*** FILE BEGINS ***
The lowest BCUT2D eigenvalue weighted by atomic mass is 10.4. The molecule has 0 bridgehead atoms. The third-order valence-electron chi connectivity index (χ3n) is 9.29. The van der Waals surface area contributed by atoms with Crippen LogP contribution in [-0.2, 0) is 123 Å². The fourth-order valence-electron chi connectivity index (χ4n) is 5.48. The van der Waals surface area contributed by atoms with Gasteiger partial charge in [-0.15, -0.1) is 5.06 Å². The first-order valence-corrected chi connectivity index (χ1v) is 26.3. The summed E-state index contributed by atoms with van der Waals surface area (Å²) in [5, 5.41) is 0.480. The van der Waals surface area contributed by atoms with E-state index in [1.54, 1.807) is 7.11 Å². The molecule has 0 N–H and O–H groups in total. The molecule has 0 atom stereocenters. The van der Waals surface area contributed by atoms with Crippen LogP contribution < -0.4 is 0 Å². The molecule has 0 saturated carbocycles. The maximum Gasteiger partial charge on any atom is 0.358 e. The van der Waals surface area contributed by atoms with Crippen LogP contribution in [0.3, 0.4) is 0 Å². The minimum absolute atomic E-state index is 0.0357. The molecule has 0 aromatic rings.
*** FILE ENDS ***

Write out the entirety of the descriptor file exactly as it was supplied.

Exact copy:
The lowest BCUT2D eigenvalue weighted by atomic mass is 10.4. The molecule has 0 bridgehead atoms. The third-order valence-electron chi connectivity index (χ3n) is 9.29. The van der Waals surface area contributed by atoms with Crippen LogP contribution in [-0.2, 0) is 123 Å². The fourth-order valence-electron chi connectivity index (χ4n) is 5.48. The van der Waals surface area contributed by atoms with Gasteiger partial charge in [-0.15, -0.1) is 5.06 Å². The first-order valence-corrected chi connectivity index (χ1v) is 26.3. The summed E-state index contributed by atoms with van der Waals surface area (Å²) in [5, 5.41) is 0.480. The van der Waals surface area contributed by atoms with E-state index in [1.54, 1.807) is 7.11 Å². The molecule has 0 N–H and O–H groups in total. The molecule has 0 atom stereocenters. The van der Waals surface area contributed by atoms with Crippen LogP contribution < -0.4 is 0 Å². The molecule has 0 saturated carbocycles. The maximum Gasteiger partial charge on any atom is 0.358 e. The van der Waals surface area contributed by atoms with Crippen LogP contribution in [0.3, 0.4) is 0 Å². The minimum absolute atomic E-state index is 0.0357. The molecule has 0 aromatic rings.